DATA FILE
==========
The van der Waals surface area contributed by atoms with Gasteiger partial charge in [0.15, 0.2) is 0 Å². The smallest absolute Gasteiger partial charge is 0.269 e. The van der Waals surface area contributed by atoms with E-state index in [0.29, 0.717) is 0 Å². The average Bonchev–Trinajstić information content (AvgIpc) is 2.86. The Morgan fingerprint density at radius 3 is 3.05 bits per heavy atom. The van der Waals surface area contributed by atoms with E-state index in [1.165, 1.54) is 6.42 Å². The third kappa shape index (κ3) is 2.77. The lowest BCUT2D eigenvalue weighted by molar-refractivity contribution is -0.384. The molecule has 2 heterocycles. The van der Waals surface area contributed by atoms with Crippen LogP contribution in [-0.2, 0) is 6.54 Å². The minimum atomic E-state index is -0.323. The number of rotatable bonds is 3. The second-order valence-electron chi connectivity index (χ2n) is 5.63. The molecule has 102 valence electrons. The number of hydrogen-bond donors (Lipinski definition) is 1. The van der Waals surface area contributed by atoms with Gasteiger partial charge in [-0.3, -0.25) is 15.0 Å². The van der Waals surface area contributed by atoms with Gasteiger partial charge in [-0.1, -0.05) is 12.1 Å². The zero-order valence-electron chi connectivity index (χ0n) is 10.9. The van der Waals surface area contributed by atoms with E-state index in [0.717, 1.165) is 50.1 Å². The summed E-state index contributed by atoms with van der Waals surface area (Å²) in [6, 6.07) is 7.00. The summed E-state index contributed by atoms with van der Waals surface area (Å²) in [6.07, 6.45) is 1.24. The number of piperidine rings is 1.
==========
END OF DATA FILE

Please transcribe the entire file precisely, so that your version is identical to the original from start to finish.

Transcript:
The van der Waals surface area contributed by atoms with Gasteiger partial charge in [0.15, 0.2) is 0 Å². The smallest absolute Gasteiger partial charge is 0.269 e. The van der Waals surface area contributed by atoms with E-state index in [0.29, 0.717) is 0 Å². The average Bonchev–Trinajstić information content (AvgIpc) is 2.86. The Morgan fingerprint density at radius 3 is 3.05 bits per heavy atom. The van der Waals surface area contributed by atoms with E-state index in [1.165, 1.54) is 6.42 Å². The third kappa shape index (κ3) is 2.77. The lowest BCUT2D eigenvalue weighted by molar-refractivity contribution is -0.384. The molecule has 2 heterocycles. The van der Waals surface area contributed by atoms with Crippen LogP contribution in [-0.2, 0) is 6.54 Å². The minimum atomic E-state index is -0.323. The number of rotatable bonds is 3. The second-order valence-electron chi connectivity index (χ2n) is 5.63. The molecule has 102 valence electrons. The number of hydrogen-bond donors (Lipinski definition) is 1. The van der Waals surface area contributed by atoms with Gasteiger partial charge in [-0.3, -0.25) is 15.0 Å². The van der Waals surface area contributed by atoms with Gasteiger partial charge in [-0.1, -0.05) is 12.1 Å². The zero-order valence-electron chi connectivity index (χ0n) is 10.9. The van der Waals surface area contributed by atoms with E-state index in [0.717, 1.165) is 50.1 Å². The summed E-state index contributed by atoms with van der Waals surface area (Å²) in [6, 6.07) is 7.00. The summed E-state index contributed by atoms with van der Waals surface area (Å²) in [6.07, 6.45) is 1.24. The number of piperidine rings is 1.